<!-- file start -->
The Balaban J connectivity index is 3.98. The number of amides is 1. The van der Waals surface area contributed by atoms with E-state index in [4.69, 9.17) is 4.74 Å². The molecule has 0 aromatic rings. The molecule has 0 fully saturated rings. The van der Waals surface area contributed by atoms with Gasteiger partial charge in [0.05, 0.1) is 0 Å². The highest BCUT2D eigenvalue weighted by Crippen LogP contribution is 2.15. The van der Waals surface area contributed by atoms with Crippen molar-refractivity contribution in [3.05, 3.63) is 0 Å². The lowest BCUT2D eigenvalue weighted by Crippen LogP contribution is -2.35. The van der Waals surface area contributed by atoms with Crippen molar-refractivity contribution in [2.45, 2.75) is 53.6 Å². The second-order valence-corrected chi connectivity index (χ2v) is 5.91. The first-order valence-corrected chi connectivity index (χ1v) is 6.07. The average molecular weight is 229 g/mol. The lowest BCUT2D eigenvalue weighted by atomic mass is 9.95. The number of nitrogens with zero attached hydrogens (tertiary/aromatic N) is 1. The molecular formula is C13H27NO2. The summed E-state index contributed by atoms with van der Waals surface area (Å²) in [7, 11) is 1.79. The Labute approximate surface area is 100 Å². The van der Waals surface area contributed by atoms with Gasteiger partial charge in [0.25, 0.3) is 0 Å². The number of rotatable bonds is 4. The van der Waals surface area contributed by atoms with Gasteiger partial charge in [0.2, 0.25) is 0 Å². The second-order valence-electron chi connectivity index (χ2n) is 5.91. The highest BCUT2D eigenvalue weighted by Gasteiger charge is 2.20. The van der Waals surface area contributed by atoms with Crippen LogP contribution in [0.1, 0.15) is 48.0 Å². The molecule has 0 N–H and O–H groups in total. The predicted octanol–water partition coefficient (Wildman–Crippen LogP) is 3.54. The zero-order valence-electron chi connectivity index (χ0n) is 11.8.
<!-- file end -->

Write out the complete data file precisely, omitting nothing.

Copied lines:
The Balaban J connectivity index is 3.98. The number of amides is 1. The van der Waals surface area contributed by atoms with E-state index in [4.69, 9.17) is 4.74 Å². The molecule has 0 aromatic rings. The molecule has 0 fully saturated rings. The van der Waals surface area contributed by atoms with Gasteiger partial charge in [0.05, 0.1) is 0 Å². The highest BCUT2D eigenvalue weighted by Crippen LogP contribution is 2.15. The van der Waals surface area contributed by atoms with Crippen molar-refractivity contribution in [3.05, 3.63) is 0 Å². The lowest BCUT2D eigenvalue weighted by Crippen LogP contribution is -2.35. The van der Waals surface area contributed by atoms with Crippen molar-refractivity contribution in [2.45, 2.75) is 53.6 Å². The second-order valence-corrected chi connectivity index (χ2v) is 5.91. The first-order valence-corrected chi connectivity index (χ1v) is 6.07. The average molecular weight is 229 g/mol. The lowest BCUT2D eigenvalue weighted by atomic mass is 9.95. The number of nitrogens with zero attached hydrogens (tertiary/aromatic N) is 1. The molecular formula is C13H27NO2. The summed E-state index contributed by atoms with van der Waals surface area (Å²) in [7, 11) is 1.79. The Labute approximate surface area is 100 Å². The van der Waals surface area contributed by atoms with Gasteiger partial charge in [0.25, 0.3) is 0 Å². The number of rotatable bonds is 4. The van der Waals surface area contributed by atoms with Gasteiger partial charge in [0.2, 0.25) is 0 Å². The second-order valence-electron chi connectivity index (χ2n) is 5.91. The highest BCUT2D eigenvalue weighted by Gasteiger charge is 2.20. The van der Waals surface area contributed by atoms with Crippen LogP contribution in [0.1, 0.15) is 48.0 Å². The molecule has 0 N–H and O–H groups in total. The predicted octanol–water partition coefficient (Wildman–Crippen LogP) is 3.54. The zero-order valence-electron chi connectivity index (χ0n) is 11.8.